DI 21501.085 Illinois APTD/AB State Plan
1. Definition of blindness (651)
The Public Code of Illinois gives the Department of Public Aid the authority to define blindness in terms of ophthalmic measurements or ocular conditions. The following definition has been adopted for use in determining blindness as an eligibility factor:
In terms of ophthalmic measurements, central visual acuity of 20/200 or less in the better eye with corrective glasses is considered economic blindness. A field of vision loss in which the visual field efficiency is reduced to 30 per cent or less may be considered equally disabling, as may certain ocular conditions which do not necessarily involve visual acuity or field vision loss but which constitutes a severe visual handicap.
2. Corrective treatment (670)
The caseworker is responsible for conveying to the applicant or recipient any recommendations made by the Supervising Ophthalmologist for corrective treatment or rehabilitation and for assisting the applicant or recipient in planning for such treatment or rehabilitation if the recommendations are accepted.
The refusal of an applicant or recipient to accept a treatment plan does not affect his eligibility for assistance. However, by interpreting the advantages to be gained through cooperation in a treatment plan that may correct or arrest the existing eye condition, the caseworker may succeed in interesting the applicant or recipient in accepting such a plan. Advice and consultation with the Supervising Ophthalmologist is available, if needed.
B. Permanent and total disability
1. Definition of permanent and total disability (701)
Article VII-A, Section 7A-2 of the Public Assistance Code of Illinois defines permanent and total disability as follows:
“A person shall be deemed to be permanently and totally disabled within the meaning of this Article if he has a physical or mental impairment, disease or loss which is of a permanent nature and which substantially impairs his ability to perform labor or services or to engage in useful occupations for which he is qualified, as determined by Rule and Regulation of the State Department.”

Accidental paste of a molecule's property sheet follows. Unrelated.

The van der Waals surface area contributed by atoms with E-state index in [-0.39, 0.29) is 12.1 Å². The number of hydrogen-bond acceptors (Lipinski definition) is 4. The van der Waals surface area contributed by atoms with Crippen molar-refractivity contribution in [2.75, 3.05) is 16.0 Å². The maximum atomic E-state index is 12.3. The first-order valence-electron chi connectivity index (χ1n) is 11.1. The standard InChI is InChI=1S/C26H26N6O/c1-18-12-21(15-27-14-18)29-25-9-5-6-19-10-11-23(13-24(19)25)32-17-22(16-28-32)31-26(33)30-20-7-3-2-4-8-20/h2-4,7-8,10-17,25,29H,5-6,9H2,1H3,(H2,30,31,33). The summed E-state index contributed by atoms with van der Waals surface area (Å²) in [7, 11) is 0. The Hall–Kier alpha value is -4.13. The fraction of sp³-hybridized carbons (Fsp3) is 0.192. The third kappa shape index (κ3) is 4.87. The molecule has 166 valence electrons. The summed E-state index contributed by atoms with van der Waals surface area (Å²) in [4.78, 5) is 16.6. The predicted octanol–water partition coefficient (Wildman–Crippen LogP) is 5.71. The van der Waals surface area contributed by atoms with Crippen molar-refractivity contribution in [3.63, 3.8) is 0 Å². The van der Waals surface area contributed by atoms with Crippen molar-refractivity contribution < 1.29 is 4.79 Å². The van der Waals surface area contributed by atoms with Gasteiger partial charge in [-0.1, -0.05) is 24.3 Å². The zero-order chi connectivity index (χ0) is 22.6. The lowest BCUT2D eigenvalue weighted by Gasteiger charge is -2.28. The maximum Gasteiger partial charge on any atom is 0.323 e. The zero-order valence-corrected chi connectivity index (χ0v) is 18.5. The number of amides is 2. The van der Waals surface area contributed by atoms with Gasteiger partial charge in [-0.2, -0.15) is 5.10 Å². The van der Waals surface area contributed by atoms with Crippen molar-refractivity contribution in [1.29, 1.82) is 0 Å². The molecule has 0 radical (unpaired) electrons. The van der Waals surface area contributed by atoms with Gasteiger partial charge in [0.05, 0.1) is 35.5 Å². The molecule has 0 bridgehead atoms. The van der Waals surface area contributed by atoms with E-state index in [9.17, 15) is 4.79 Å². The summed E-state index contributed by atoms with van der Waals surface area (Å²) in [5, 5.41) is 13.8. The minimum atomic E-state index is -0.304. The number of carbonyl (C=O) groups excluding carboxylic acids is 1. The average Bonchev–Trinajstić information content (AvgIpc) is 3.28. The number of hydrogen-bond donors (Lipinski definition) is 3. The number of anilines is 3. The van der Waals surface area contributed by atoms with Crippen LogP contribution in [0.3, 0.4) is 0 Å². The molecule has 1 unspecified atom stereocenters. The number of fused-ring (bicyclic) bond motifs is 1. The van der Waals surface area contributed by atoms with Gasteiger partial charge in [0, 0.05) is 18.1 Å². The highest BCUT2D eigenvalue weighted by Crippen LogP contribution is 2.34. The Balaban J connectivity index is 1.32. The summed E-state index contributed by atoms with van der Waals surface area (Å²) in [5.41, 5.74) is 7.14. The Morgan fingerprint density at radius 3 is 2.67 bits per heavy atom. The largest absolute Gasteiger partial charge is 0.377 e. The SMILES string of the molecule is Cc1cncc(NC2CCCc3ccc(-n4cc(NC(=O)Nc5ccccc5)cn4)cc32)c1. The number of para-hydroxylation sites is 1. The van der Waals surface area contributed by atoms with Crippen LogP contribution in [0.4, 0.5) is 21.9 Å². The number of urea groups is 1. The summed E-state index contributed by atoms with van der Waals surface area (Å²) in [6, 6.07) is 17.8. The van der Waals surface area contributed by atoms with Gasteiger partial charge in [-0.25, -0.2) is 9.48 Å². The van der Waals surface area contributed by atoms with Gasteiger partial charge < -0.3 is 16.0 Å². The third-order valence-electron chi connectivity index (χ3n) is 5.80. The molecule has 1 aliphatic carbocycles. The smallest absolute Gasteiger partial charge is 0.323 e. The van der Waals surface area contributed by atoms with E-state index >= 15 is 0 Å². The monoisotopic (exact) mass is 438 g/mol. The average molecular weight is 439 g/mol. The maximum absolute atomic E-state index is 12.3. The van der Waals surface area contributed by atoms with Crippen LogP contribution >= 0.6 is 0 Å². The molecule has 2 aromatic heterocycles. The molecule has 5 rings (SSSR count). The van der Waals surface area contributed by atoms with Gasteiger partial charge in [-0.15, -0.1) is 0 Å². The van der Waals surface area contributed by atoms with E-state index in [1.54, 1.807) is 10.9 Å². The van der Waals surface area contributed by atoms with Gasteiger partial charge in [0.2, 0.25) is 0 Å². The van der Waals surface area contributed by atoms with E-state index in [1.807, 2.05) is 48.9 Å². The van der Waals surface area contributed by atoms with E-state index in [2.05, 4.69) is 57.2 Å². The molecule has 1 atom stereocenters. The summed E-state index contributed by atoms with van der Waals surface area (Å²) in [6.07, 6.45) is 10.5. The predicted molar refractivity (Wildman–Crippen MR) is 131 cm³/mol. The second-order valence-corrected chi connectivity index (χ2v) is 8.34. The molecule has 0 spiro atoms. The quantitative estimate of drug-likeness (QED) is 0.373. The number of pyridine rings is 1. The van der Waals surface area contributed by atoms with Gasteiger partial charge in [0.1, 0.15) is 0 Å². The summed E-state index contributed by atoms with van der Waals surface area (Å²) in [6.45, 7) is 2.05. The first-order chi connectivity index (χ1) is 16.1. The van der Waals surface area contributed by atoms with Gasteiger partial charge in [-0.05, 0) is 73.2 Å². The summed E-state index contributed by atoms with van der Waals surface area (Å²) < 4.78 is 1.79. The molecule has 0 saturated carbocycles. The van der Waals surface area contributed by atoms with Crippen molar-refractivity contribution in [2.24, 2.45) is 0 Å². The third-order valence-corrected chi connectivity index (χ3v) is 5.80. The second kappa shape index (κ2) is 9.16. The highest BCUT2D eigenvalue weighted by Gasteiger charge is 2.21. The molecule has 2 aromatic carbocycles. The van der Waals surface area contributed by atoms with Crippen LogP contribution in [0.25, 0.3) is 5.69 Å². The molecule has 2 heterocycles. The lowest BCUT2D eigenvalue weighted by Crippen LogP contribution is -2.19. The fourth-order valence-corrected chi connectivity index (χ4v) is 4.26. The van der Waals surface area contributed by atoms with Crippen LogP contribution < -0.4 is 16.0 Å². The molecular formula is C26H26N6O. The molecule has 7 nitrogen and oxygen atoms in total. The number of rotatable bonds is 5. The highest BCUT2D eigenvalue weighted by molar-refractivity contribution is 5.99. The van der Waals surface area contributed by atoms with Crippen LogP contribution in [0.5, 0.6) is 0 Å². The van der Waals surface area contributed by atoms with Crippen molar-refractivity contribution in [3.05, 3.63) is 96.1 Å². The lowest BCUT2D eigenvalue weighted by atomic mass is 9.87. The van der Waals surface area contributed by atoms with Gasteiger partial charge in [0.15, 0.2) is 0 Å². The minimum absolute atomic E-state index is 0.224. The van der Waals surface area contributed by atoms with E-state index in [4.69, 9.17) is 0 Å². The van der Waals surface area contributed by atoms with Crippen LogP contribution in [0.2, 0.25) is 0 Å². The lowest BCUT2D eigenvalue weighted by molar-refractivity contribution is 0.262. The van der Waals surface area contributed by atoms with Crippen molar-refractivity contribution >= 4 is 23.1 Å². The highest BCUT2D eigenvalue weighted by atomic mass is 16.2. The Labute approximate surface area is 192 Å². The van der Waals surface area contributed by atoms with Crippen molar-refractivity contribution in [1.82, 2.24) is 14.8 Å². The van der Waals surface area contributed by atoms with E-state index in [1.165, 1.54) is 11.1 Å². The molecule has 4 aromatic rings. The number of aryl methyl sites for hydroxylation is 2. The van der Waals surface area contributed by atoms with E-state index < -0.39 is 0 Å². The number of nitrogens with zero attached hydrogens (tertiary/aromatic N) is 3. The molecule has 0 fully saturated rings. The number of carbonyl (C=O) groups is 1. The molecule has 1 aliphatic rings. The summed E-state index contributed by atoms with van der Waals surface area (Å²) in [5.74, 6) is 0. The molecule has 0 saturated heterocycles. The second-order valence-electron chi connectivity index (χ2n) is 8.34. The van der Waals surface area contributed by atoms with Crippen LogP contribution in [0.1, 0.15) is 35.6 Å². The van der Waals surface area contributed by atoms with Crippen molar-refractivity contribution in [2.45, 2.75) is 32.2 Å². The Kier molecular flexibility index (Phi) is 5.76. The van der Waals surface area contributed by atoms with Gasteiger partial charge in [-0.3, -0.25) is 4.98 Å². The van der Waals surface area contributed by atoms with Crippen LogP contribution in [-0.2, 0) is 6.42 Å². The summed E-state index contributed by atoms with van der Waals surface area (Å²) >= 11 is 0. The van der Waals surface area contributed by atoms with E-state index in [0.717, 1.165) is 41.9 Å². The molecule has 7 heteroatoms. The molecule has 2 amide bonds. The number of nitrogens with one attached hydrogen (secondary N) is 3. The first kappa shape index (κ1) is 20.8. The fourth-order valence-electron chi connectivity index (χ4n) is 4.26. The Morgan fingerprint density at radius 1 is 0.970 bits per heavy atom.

2. Explanation of terms related to disability (702)
For purposes of determining eligibility for AABD (D) the term “permanent and total disability” is not necessarily considered in its absolute sense but is evaluated in relation to the individual's condition and his circumstances as discussed below and in 703.
3. Permanent and total disability (702.1)
“Permanent and Total Disability” means a physical or mental impairment, disease, or loss of major importance which is permanent in nature and which substantially impairs the individual's ability to perform or engage in useful labor or useful service or useful occupations for which he is qualified.
“Permanence” refers to a condition which is (1) irreversible, or (2) progressive and not amenable to treatment, or (3) which requires treatment which is extremely hazardous or of questionable benefit.
The term “permanently” refers to a physiological, anatomical or emotional impairment verifiable by medical findings. The doctor carries responsibility for providing the agency with the information which bears on this part of the eligibility factor.
The impairment must be of major importance and must be a condition not likely to improve or which will continue throughout the lifetime of the individual.
Any condition which is considered as not likely to respond to any known therapeutic procedures shall be deemed to be permanent; furthermore, any condition which is considered likely to remain static or to become worse unless certain therapeutic measures are carried out shall be deemed to be “permanent” so long as treatment is unavailable, inadvisable, or the individual refuses treatment and his decision is reasonable.